The Lewis Walpole Library develops and presents two to three exhibitions that draw from its collections each year, most with associated programming. In addition to the exhibitions on view at the Library in Farmington, the Library collaborates on and contributes to exhibitions held on Yale’s campus in New Haven and at other institutions.
Because of the University’s response to the COVID-19 pandemic, there will be no exhibitions on view at the Lewis Walpole Library during the 2020-21 academic year.
Doing Good by Stealth: The Philanthropy and Service of Annie Burr Lewis
Curated by Susan Odell Walker, Head of Public Services
“A doer of good by stealth, she was active in innumerable good causes and it is with wistful melancholy that her friends now contemplate a Farmington bereft of her quiet and queenly radiance.” Sydney Castle Roberts, The Times (London), 16 May 1959.
Annie Burr Auchincloss Lewis (1902-1959) lived a life of service and philanthropy and left a mark on her community and the causes to which she devoted her efforts. She was a woman of independent means with a commitment to do good to causes dear to her, albeit quietly. She is best known for her support of her husband Wilmarth Sheldon Lewis (1895-1979), Yale class of 1918, co-founder of the Lewis Walpole Library, executive editor of the Yale Edition of Horace Walpole’s Correspondence, and a prominent member of the Yale Corporation. As described by Louis Auchincloss, “Lefty’s whole life was dedicated to Walpole and would have been impossible without the money that Annie Burr lovingly and happily poured into his project. They worked together in everything and brought the eighteenth century to life for innumerable students and readers in their beautiful house in Farmington, now part of the university.”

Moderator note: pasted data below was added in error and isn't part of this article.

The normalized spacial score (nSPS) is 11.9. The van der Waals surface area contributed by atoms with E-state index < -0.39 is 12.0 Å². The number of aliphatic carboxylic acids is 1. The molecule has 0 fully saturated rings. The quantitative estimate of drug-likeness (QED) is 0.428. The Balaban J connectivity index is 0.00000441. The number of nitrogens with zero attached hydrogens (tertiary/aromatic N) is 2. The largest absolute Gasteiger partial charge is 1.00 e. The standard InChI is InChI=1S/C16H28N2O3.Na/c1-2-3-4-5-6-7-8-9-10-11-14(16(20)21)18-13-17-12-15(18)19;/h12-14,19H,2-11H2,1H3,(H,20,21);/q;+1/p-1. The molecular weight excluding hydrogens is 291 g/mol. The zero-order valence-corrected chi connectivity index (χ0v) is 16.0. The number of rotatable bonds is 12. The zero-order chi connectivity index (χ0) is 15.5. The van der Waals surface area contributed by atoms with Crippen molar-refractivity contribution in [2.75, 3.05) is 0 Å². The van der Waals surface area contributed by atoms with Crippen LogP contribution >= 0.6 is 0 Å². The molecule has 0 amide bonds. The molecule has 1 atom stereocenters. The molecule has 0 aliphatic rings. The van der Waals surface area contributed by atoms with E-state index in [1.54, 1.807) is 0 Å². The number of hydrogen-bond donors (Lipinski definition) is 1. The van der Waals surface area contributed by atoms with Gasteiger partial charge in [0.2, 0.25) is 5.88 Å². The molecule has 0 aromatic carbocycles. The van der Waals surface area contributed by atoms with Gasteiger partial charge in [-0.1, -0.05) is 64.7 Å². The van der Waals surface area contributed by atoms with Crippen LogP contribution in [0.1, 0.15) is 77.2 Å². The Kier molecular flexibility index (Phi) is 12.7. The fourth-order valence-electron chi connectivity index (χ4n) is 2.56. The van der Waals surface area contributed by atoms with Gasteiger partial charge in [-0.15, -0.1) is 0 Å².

Far less has been written about her independent philanthropic activities, and indeed far fewer written records survive. A granddaughter of O.B. Jennings, whose fortune was founded on Standard Oil, Annie Burr grew up in a world where strong women in her circle set examples of civic engagement, including charitable fundraising and other philanthropic contributions. Throughout her life, Annie Burr kept the close friendships she had formed during her days as a debutante in New York and a student at Miss Porter’s School in Farmington, Connecticut, ties that were further strengthened when some of these friends married Yale men, as she had done in 1928 when she wed Lewis. Shaped by her family’s history of philanthropic endeavors, her personal interests and interpersonal connections influenced her choice of causes to support.
This exhibition explores the impact Annie Burr Lewis had during her lifetime and the legacy of her service and contributions to organizations involved in education, historic preservation, and nursing. These interests often overlapped in her involvement at Yale University, in Farmington, Connecticut, elsewhere in New England, and nationally. Annie Burr Lewis’s undeniably privileged upbringing positioned her to take a leading role in philanthropic endeavors. That she followed the path laid out for her by family and societal tradition may not be remarkable. But the direction that path took, the financial autonomy she enjoyed, and the lasting contribution to her world and the communities of today make her otherwise typical journey uniquely hers.
All items in the exhibition are in the archives of the Lewis Walpole Library in Farmington. Most can be found in the Annie Burr Lewis Papers.